Learning from Others
Sandra M. Swain, MD, FACP
28 Jun 2012 9:41 AM
I have had the good fortune to travel to many places in the world in the last few years. It is such an important aspect of my work. It is incredibly eye-opening to experience different cultures and ways of life. I learn something from every trip I take.
This past week I went to Seoul, Korea, and had never been there before. They have a very vibrant economy right now. I was impressed with the dedication and tenacity of the people there. There is a 100% literacy rate—what an extraordinary achievement. To me this showed that literacy was valued and highly supported by the population.
Their can-do attitude was also amazing. One person told me that in the time of economic strife in the 1990s, everyone in the country pulled together to sell jewelry or whatever they had to contribute to decreasing the national debt. They were able to come out of the difficult economic times very quickly.
I also gave a talk at Samsung Medical Center. One of the physicians who contributed very heavily to accrual to a global international trial that I was talking about couldn’t come to the talk because he had 75 patients to see that day. Yes that is correct and not a typo, 75. Hopefully that will change for the physicians there so they can spend more time with their patients. But the point is, even with such a very heavy patient load, he was committed to making progress in metastatic breast cancer and felt it was very important to have his patients participate in clinical trials. I was so impressed with the human spirit of the Korean people.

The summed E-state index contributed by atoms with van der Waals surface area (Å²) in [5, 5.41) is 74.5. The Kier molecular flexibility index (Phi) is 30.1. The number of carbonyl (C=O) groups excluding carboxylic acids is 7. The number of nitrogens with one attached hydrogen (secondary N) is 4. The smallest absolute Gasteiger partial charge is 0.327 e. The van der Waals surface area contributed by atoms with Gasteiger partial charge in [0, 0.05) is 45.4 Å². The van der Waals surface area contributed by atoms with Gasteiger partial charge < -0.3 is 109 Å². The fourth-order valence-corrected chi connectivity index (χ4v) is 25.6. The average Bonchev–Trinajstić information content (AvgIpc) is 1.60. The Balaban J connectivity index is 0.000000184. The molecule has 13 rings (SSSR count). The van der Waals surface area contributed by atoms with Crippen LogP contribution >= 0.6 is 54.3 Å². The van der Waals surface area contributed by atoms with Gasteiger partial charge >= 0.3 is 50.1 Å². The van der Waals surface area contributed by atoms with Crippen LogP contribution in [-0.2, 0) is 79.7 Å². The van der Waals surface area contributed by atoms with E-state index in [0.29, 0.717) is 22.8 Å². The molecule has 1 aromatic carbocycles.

Also, another thing I learned is that I am out of touch technologically (not exactly a news flash for those of you who know me—I try, but definitely am behind!). My husband and I were looking everywhere for postcards to send because we like to do this when we go to new places. The guide was incredulous and said, “You still do that?” I think the current communication is to send an email picture. But it did make me think that not only in my life but as ASCO president that we need to be very cognizant about the way communication occurs today. This is especially important for the younger generation who learns differently than I do. I can learn a lot from them.